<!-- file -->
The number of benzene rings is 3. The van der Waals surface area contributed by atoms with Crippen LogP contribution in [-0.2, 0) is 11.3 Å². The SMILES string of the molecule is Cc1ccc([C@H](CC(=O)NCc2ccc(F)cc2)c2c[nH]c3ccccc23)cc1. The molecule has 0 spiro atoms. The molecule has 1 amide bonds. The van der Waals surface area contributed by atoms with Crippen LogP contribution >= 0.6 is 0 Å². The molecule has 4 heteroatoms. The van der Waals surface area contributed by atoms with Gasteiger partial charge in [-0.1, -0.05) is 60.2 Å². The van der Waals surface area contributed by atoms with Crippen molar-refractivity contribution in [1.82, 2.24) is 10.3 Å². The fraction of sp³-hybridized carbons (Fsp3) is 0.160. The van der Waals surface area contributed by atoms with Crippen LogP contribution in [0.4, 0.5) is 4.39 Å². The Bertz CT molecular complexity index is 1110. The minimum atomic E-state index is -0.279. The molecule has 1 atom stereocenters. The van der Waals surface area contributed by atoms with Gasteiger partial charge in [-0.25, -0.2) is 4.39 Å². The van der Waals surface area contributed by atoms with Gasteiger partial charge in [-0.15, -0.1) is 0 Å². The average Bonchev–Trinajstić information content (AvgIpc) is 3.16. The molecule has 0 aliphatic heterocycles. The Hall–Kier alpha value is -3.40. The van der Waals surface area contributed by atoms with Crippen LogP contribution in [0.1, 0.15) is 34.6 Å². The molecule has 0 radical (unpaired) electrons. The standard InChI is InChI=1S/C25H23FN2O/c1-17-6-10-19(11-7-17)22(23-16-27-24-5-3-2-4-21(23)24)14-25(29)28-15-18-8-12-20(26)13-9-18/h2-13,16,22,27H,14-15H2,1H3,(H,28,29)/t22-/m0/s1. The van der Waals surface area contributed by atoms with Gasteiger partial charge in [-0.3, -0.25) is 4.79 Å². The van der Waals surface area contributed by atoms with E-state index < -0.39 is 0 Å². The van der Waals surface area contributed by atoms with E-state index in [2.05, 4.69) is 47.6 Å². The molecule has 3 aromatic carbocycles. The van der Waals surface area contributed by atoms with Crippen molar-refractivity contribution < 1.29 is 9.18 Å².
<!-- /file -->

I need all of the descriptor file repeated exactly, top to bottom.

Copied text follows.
The number of benzene rings is 3. The van der Waals surface area contributed by atoms with Crippen LogP contribution in [-0.2, 0) is 11.3 Å². The SMILES string of the molecule is Cc1ccc([C@H](CC(=O)NCc2ccc(F)cc2)c2c[nH]c3ccccc23)cc1. The molecule has 0 spiro atoms. The molecule has 1 amide bonds. The van der Waals surface area contributed by atoms with Crippen LogP contribution >= 0.6 is 0 Å². The molecule has 4 heteroatoms. The van der Waals surface area contributed by atoms with Gasteiger partial charge in [-0.1, -0.05) is 60.2 Å². The van der Waals surface area contributed by atoms with Crippen molar-refractivity contribution in [1.82, 2.24) is 10.3 Å². The fraction of sp³-hybridized carbons (Fsp3) is 0.160. The van der Waals surface area contributed by atoms with Crippen LogP contribution in [0.4, 0.5) is 4.39 Å². The Bertz CT molecular complexity index is 1110. The minimum atomic E-state index is -0.279. The molecule has 1 atom stereocenters. The van der Waals surface area contributed by atoms with Gasteiger partial charge in [-0.25, -0.2) is 4.39 Å². The van der Waals surface area contributed by atoms with Gasteiger partial charge in [-0.15, -0.1) is 0 Å². The average Bonchev–Trinajstić information content (AvgIpc) is 3.16. The molecule has 0 aliphatic heterocycles. The Hall–Kier alpha value is -3.40. The van der Waals surface area contributed by atoms with Crippen LogP contribution in [0.1, 0.15) is 34.6 Å². The molecule has 0 radical (unpaired) electrons. The standard InChI is InChI=1S/C25H23FN2O/c1-17-6-10-19(11-7-17)22(23-16-27-24-5-3-2-4-21(23)24)14-25(29)28-15-18-8-12-20(26)13-9-18/h2-13,16,22,27H,14-15H2,1H3,(H,28,29)/t22-/m0/s1. The van der Waals surface area contributed by atoms with Gasteiger partial charge in [-0.3, -0.25) is 4.79 Å². The van der Waals surface area contributed by atoms with E-state index < -0.39 is 0 Å². The van der Waals surface area contributed by atoms with E-state index in [2.05, 4.69) is 47.6 Å². The molecule has 3 aromatic carbocycles. The van der Waals surface area contributed by atoms with Crippen molar-refractivity contribution < 1.29 is 9.18 Å².